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It All Comes Back to Control!

Mindset Made Simple Tip #37




Control.


We have it. We give it away. We succumb to it.


Someone or something always has it!


As humans, we don’t like to be controlled. Yet taking control is difficult, time consuming and takes practice (other things we don’t always like).


No matter where you are in your season or life, how you approach control determines your destiny.


It is that simple.


I spoke last night to a group of athletes, parents and coaches. There was so much I wanted to share about mental performance training and narrowing it down was much harder than I expected.


I finally settled on the one factor that is consistent for all of us. If we focus on the wrong things, we will not be successful…in anything!


Determining when and where to focus is the difference between being able to perform at our best and going with the flow of our emotions or the situation.


In a tip a few months ago I talked about making a list of the things we can control and the things we can’t. I recommended that we choose random times throughout the season to do a controllables check in to have our athletes rate how well they are controlling the controllables.


This is a simple and useful exercise. But there is more we can do!


What this exercise does not include that can make it even more impactful is getting our athletes to make a plan for how they will control what they can control AND getting them to brainstorm ways that they can INFLUENCE the things they can’t control.


We spend at least 60% of our time focused on things we cannot control. This means we are spending less then half of our energy on the things that can actually push the needle forward for us!

What a waste of time and energy!


Understanding the difference between what we can and can’t control is a start! We can control what time we get up, if we decide to get a workout in, how much water we drink each day, how many reps we do out of the assigned set, along with the usual effort, attitude, mindset answers we usually get to this question.


To shift the percentage of time we waste on uncontrollables, how can we influence the things that are out of our control? Can we assign less importance to them, ignore them, help change the environment to lessen their impact?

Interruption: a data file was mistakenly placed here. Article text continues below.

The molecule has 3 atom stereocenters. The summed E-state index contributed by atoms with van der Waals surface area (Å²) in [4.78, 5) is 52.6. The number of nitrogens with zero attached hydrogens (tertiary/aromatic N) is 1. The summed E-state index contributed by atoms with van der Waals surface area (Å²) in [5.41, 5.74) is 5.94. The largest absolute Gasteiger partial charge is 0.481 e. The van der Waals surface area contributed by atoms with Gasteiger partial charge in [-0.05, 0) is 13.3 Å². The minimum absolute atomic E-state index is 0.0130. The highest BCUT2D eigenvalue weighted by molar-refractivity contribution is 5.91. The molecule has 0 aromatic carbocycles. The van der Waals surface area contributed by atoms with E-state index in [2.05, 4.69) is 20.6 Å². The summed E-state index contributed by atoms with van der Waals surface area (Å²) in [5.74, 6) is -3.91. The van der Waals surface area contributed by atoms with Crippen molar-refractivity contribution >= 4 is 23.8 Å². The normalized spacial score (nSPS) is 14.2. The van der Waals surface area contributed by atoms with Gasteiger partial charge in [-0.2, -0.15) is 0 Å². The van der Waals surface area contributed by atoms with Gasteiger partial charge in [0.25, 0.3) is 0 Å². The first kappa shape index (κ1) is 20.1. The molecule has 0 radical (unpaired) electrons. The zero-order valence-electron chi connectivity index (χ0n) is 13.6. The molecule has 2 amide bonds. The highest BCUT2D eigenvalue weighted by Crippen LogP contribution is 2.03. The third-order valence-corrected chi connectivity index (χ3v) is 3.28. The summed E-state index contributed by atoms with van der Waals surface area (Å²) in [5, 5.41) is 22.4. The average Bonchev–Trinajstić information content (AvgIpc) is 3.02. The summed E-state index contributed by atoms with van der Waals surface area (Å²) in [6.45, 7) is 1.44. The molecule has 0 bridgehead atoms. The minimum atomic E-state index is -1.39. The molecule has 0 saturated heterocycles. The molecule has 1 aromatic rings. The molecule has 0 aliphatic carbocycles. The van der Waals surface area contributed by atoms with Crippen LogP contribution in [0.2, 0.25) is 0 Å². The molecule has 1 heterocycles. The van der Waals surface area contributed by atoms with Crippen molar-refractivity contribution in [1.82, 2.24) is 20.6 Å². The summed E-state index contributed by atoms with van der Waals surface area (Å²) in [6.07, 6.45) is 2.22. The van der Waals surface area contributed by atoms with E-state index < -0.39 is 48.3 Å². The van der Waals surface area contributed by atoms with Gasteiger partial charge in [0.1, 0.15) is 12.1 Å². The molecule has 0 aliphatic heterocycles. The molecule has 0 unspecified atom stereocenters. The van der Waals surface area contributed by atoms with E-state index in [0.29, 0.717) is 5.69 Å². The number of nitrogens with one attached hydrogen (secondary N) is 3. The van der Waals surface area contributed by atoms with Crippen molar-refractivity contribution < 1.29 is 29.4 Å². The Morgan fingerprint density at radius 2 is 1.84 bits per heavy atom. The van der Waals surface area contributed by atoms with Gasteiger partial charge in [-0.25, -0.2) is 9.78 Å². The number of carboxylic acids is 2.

As a softball coach, I dealt with a lot of what thought were bad calls from umpires.

Disclaimer: 😊 Before I go on, let me say that I have the utmost respect for officials. I would not want the job and know they take it VERY seriously. Some of what is to come is in jest and some is just a part of the game!


As a coaches, we deal with bad calls on field and court throughout the season. They can change games, cause frustration and become a distraction.


No matter how right you are, how frustrated you get or how many times you get out your rule book to prove your point, YOU CANNOT CONTROL a call that has happened or is yet to come!


Do we just throw our hands up and say…” nothing I can do” and stomp around? Or do we plan ahead, knowing we will encounter this at some point on game day?


My former associate head coach had a great way of “influencing” bad calls.


Well, she definitely tried to INFLUENCE the calls. It worked on occasion and other times it led to irritated umpires (not just her alone here…we were told many times that we were a bit intimidating as we both erupted when we through we were wronged).


In our fury, she knew she had to keep the kids in the game, so her bad call mantra was, “remember girls, this isn’t their full-time job.” It broke the tension, assigned less importance and helped them move on (I am not sure it helped her move on 😊).


This mantra served as an “influence” on how long this bad call would say in our craw. We know holding on to what has already happened does not positively influence what comes next. So this little “plan” helped us move to the next play.


When we are faced with inconsistencies or erratic play, it is a good time to go back and talk about controllables.


What is getting our focus? What can we completely eliminate from our focus? What can we change our response or reaction to for those other things we know will happen but fall outside our circle of control?


A simple review may get us back to focusing on one play at a time.


We cannot manage or attack the play that is happening if we are focused on things that DO NOT MATTER in the moment. The things that DO NOT MATTER usually fall in the uncontrollables section of the controllables worksheet.


If we can identify and manage those things that affect our focus with an if/then or when/then plan, we have a much better chance of managing our 4Ps of performance – being PRESENT and POSITIVE, following our PROCESS and having big POSTURE.


A feeling of control also boosts our confidence. Have you ever seen a truly confident person floating around in the wind being distracted by anything that pops up in life?

Every single moment of every single day we get to decide what gets our focus and attention. But to perform at our best, we need to have a plan – a plan to execute the and conquer the things we can control and a plan to influence or eliminate the things we can’t!


It’s time to gain control! What’s your plan?


Julie

Mindset Made Simple Tip #37 – It All Comes Back to Control

Control. We have it. We give it away. We succumb to it. Someone or something always has it.